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RENT

RENT

National Tour
Book, Music and Lyrics by Jonathan Larson

Bass Hall, Fort Worth

Director – Evan Ensign
Music Director – Matthew DeMaria
Choreographer – Marlies Yearby
Music Supervision and Additional Arrangements – Tim Weil
Stage Manager – Katy Herman
Costume Design – Angela Wendt
Set Design – Paul Clay
Sound Design – Keith Caggiano
Lighting Design – Jonathan Spencer
Musical Arrangements – Steve Skinner

CAST

Roger Davis – Kaleb Wells
Mark Cohen – Sammy Ferber
Tom Collins – Aaron Harrington
Benjamin Coffin III – Marcus John
Joanne Jefferson – Jasmine Easler
Angel Schunard – Aaron Alcaraz
Mimi Marquez – Skylar Volpe
Maureen Johnson – Lyndie Moe
Mark's Mom and others – Yeal Reich
Christmas Caroler, Mr. Jefferson, Pastor and others – Cameron Mullin
Mrs. Jefferson, Woman w/ bags and others – Alana Cauthen
Gordon, The Man, Mr. Grey and others – Jordon Dunn-Pilz
Steve, Man with Squeegee, a Waiter and others – Jordon Long
Paul and others – Devin J. Hall
Alexi Darling, Roger's Mom and others – Chrissy Naruo

SWINGS

Logan Farine, Devrinre' Adams, Ashley De La Rosa, Felix Marchany, Paola Hernandez


ORCHESTRA
Conductor/Keyboards - Matthew DeMaria
Asst. Conductor/Keyboards/Guitar - Paul O'Keefe
Guitar – David Malachowski
Bass – Thomas Brinkley
Drums – Jeff Snider


Reviewed Performance: 10/17/2017

Reviewed by Richard P. Buswold, Associate Critic for John Garcia's THE COLUMN

RENT, one of the most notorius American Musicals of the past half century continues its 20th Anniversary tour this week at the Bass Hall in Fort Worth. The show originally opened April 29 1996 at the Netherlander Theatre on Broadway. Jonathan Larson (book, music and lyrics) reimagined Puccini’s "La Bohème" and set it in NYC during the end of the millennium and the nearing the end of the 'crisis' period of AIDS. RENT follows an unforgettable year in the lives of seven artists struggling to follow their dreams without selling out. Its message of joy and hope in the face of fear, celebration of friendship and creativity reminds us to measure our lives with the only thing that truly matters—love.

This is the same touring company that stopped at the Winspear Opera House in Dallas in September of 2016 but some key roles have changed hands. Sammy Ferber has taken over as Mark Cohen, the aspiring filmmaker and central character of the show. Sammy is such a ball of energy from the opening scene to the end of the show. His vocals are powerful and emotional and meaningful as Mark struggles with selling out for the sake of his art. It is his documentary of six of his friends that is the basis of everything in the show and Sammy serves perfectly as the focal point of the show.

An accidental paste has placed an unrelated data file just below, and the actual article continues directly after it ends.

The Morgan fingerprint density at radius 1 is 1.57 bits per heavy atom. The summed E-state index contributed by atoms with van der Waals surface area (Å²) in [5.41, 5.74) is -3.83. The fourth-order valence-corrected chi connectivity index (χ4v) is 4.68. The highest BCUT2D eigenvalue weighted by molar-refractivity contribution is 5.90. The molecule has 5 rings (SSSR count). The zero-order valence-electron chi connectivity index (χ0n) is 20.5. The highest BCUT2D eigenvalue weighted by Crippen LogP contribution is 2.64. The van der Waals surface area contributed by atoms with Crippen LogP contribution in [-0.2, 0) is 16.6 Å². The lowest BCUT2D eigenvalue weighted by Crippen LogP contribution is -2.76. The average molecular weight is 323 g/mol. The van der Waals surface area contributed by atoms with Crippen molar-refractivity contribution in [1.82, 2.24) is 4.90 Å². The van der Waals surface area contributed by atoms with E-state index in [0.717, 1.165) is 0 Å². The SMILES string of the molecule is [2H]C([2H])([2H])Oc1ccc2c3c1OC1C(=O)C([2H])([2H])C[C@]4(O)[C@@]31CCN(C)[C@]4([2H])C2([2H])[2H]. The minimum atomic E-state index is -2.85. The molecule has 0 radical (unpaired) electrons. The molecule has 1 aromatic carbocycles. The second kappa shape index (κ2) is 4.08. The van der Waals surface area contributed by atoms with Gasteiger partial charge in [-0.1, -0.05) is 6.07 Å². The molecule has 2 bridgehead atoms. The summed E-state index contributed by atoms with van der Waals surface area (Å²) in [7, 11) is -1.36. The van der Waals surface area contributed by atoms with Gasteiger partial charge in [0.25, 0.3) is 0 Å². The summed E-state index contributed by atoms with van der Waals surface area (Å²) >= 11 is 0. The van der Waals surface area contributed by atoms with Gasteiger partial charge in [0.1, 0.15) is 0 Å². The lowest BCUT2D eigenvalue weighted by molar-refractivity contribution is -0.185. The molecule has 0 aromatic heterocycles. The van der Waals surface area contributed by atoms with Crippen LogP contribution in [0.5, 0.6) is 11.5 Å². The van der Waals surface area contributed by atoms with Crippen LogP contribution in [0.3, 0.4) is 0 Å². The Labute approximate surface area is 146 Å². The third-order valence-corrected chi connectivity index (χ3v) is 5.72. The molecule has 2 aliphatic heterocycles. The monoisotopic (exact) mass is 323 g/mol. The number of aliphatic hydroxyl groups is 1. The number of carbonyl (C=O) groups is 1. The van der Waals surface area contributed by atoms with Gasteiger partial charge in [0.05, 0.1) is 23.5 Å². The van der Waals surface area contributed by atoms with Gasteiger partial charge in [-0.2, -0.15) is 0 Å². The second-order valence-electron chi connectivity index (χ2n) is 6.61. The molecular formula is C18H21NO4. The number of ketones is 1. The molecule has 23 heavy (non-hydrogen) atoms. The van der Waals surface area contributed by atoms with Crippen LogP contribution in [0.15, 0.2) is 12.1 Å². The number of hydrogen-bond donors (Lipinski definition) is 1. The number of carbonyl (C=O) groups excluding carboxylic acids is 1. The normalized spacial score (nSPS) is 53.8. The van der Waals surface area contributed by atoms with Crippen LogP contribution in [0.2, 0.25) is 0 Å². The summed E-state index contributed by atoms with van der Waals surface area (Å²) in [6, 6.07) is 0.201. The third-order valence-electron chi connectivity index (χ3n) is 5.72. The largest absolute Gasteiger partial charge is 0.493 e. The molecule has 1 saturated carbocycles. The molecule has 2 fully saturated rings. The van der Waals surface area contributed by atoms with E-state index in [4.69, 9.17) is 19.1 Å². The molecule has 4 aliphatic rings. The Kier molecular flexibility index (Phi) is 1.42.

Keleb Wells and Skylar Volpe are still working beautifully together as Roger and Mimi, the lovers struggling with AIDS and addiction and each other. Their first meeting during the song "Light my Candle" is flirtatious and simultaneously sexy and sweet. I truly enjoyed watching the growth, collapse and then re-birth of their relationship. A deeply meaningful commentary on what loving somebody should be is brought out by these actors performances.

Aaron Alcaraz has joined this tour as Angel Dumott Schunard, the drumming drag queen who makes his/her living performing on the street and, well, let's say certain profitable odd jobs. Poor Evita fall down go boom. Aaron possesses all the sass you would think a drag queen should have and "Today 4 U" is the first high energy number of the show and he pulls it off with abandon. Definitely a great addition to this cast.

Lyndie Moe has taken over the role of Maureen deftly playing off Jasmine Easler as her lover, the lawyer from an upper-class family, Joanne. Their chemistry is not as strong as Wells' and Volpe's but their vocals are top-of-the-charts. Their shining moment came during the highlight song "Take Me or Leave Me" in the second act. And to be honest, it was far less of a highlight than it could have been. It was good. A solid performance of a great song it just wasn't as good as it could (or should) have been.